Dear CertMag is a regular feature that addresses common questions about certification and related IT issues. Have a question? Send an e-mail to editor (at) certmag (dot) com.
Dear CertMag: I operate a small computer sales/resale/repair business. I have two stores and we're hoping to open a third location at the end of 2015. I've started to see a lot of high school student kids who have, by my lights, some fairly impressive certs. A+, Security+, CCNA R&S and so forth. Are high school certification programs legit? I'd love to get some of these kids as part-time or even full-time employees, but I'm a little leery. Can high school kids actually grasp this stuff well enough to work in a real-world everyday IT operation?
— Cal, Carmel, Ind.
The challenge presented by a high school student with a certifications is the same presented to employers daily in considering certifications: The candidates may be all over the map with their capability compared to the certification. Most high schools that are implementing certification programs are augmenting computer science departments or “computer literacy” programs with the curriculum that is available from trusted vendors and institutions.
When you think about the time spent on the product in the context of a high school, it could be that the students actually get more time than an adult who attends a standard certification program. Over the course of a semester, a “one period” class could include as much as 70 hours or more of curriculum exposure to the product.
My own high school experience included a network operations program at the local vocational high school, three hours a day, for an entire school year. While the MCP and CCNA certifications were not an official part of the curriculum, we used the Cisco Academy material of the time, using the same workbooks, guidance, videos and other material that adults in the industry would have paid considerably more for.
Further, the school district could plan to have a large number of students using the same lab equipment. They offered two sessions a day, and could plan on hardware lifecycles of five years. They could educate 20 (class size) x 2 (sessions a day) x 5 (years before hardware refresh) students on the back of investing in a handful of Cisco routers, some network cables and tools, added to computers that would have been part of the classroom anyway!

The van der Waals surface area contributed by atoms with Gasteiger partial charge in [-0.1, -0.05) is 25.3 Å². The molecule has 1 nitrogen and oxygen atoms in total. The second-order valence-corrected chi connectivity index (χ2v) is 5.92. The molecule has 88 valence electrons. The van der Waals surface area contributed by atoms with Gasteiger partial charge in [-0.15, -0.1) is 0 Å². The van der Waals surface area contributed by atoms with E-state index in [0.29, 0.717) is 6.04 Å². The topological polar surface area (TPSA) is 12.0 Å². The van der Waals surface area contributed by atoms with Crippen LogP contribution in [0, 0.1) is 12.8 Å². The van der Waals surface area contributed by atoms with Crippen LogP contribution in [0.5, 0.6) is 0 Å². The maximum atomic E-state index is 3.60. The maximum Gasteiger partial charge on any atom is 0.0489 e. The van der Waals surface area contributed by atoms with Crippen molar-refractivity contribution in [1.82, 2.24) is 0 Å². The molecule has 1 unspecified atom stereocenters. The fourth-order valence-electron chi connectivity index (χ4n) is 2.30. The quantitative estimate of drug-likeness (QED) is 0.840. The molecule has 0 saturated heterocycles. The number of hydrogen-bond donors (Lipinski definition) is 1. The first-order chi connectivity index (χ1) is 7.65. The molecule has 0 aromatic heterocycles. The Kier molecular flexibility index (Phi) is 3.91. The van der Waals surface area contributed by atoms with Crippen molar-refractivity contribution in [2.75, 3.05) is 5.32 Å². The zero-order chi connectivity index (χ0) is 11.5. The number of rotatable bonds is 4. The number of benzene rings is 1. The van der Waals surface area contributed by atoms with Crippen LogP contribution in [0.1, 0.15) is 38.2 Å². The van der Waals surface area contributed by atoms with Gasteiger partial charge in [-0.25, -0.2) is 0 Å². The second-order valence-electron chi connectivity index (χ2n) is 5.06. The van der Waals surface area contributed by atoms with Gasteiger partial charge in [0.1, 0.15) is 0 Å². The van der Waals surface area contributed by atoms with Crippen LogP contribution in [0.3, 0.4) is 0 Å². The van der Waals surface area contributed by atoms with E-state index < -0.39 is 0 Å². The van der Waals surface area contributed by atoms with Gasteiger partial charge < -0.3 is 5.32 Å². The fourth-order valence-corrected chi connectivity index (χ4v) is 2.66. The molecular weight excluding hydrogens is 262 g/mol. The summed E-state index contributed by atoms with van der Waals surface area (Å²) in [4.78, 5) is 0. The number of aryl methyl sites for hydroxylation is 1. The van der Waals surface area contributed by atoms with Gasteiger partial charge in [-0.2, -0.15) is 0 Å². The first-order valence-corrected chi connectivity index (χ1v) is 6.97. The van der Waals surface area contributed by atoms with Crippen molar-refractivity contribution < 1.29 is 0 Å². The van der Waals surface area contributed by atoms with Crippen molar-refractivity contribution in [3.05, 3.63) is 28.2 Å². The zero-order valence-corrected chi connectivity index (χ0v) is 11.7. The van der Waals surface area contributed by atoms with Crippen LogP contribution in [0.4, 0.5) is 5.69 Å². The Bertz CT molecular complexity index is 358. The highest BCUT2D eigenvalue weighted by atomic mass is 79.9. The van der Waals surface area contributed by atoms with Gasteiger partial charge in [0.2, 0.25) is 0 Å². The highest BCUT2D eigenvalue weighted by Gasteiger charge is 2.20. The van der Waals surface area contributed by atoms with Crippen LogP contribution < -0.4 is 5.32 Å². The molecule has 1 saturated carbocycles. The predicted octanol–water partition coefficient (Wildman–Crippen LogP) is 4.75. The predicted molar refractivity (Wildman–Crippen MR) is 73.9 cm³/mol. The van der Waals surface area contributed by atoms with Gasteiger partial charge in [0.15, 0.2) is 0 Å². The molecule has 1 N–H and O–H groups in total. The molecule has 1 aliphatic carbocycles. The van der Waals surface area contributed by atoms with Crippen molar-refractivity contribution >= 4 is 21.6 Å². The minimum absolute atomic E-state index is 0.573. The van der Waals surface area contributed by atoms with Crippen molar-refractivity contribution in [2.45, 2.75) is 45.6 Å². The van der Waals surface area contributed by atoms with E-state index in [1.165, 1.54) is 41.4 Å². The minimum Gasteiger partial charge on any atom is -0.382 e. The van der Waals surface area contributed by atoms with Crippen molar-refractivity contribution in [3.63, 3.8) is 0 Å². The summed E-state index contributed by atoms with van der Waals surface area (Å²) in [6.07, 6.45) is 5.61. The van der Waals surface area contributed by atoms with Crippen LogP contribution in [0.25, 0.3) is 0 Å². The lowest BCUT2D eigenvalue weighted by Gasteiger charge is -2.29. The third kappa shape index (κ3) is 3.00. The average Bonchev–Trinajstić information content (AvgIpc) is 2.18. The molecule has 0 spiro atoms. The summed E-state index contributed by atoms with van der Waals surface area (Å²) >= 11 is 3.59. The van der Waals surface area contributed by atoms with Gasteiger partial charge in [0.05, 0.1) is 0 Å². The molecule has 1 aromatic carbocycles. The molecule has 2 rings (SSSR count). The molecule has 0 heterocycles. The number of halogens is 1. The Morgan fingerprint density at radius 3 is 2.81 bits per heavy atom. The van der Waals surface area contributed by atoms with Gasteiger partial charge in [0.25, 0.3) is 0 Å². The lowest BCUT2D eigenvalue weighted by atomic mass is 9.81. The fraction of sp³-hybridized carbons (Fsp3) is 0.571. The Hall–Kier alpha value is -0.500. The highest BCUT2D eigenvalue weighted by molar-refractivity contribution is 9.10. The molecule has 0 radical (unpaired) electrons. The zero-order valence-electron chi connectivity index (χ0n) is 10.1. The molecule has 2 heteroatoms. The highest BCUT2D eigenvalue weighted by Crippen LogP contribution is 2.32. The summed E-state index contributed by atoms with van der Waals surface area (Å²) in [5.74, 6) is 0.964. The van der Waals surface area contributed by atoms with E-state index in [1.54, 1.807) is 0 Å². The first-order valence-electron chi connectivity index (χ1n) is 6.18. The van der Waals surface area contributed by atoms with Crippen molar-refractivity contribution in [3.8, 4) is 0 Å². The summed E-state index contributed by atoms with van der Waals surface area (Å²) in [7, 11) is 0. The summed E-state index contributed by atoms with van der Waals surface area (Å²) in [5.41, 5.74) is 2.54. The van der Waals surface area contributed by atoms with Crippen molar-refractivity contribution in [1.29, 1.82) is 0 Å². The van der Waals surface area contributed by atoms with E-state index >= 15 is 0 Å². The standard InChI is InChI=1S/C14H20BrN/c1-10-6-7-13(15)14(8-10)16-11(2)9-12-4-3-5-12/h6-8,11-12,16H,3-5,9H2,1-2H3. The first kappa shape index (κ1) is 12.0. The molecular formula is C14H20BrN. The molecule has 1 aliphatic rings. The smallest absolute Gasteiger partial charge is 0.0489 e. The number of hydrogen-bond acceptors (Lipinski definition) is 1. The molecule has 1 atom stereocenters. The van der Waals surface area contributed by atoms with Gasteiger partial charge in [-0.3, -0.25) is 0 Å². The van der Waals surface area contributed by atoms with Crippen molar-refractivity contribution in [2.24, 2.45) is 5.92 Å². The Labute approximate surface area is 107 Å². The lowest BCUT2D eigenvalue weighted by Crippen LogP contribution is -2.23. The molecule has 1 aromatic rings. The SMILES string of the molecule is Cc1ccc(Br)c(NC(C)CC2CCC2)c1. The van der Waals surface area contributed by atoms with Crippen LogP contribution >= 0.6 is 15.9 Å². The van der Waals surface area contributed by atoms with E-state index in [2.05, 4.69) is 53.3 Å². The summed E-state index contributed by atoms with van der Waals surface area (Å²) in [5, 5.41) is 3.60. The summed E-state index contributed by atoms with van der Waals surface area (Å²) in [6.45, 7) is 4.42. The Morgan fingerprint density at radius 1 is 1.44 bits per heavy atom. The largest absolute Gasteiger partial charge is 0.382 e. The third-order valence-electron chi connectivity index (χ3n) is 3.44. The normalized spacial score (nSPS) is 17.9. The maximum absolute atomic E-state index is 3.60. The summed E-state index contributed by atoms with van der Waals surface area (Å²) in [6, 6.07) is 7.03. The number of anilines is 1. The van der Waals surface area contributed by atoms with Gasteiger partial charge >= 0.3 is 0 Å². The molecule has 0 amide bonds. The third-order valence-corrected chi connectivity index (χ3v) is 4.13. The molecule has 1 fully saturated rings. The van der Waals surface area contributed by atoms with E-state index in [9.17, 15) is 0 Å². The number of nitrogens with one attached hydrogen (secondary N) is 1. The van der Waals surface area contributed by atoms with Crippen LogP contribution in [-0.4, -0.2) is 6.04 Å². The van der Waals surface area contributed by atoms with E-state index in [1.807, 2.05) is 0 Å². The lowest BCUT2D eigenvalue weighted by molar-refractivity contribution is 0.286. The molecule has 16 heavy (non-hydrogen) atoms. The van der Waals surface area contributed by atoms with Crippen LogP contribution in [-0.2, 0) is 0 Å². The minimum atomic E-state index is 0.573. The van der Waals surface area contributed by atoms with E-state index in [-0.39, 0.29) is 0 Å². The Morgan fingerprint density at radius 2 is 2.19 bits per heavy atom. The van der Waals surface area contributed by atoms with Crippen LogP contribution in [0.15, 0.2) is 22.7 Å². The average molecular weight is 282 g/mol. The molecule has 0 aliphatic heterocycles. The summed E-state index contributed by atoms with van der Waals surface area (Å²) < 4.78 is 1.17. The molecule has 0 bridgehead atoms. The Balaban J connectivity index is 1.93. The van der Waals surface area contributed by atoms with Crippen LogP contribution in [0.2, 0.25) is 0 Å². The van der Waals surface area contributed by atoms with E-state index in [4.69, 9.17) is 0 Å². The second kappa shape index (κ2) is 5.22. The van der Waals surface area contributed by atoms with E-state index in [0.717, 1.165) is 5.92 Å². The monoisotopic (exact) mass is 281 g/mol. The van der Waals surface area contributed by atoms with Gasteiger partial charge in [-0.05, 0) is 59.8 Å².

The other side of the coin when it comes to student development is that the potential, capability, attention, and all of the other attributes of the candidates can vary widely. Even students who complete a high school program successfully, with a strong passing score, may lack critical skill sets for some of the needs that an employer may have.
I myself went on to work in a NASDAQ-listed company out of high school, some classmates went to college, and others never worked a computer-related job in their lives. I struggled in that first job for the same reason that you may want to use some rigor in selecting your candidates: I had technical skills that were not yet matched by the social development and soft skills to be effective interacting with customers, as well as a spectrum of older technologists with a diversity of points of view and personalities.
I would advise caution in making a hire. If the person has the right skills, don’t exclude them on the basis of their youth automatically — as I have shared, I owe a lot to my first employer for taking me on full-time and looking past my youth to give me an opportunity to prove myself as being every bit as skilled as they expected. Rather, spend longer with your candidate in an interview. Present them with conversations, and pretend to be a customer. Are they able to work well with someone who is treating them badly? How do they communicate? Can they provide character references to be trusted with access to expensive parts and equipment?
As with any hiring decision: If they fit your needs, hire them. If they do not, go on to the next candidate. My personal view, however, would be to not simply drop someone from the candidate pool because of his relative youth, or the environment of her training.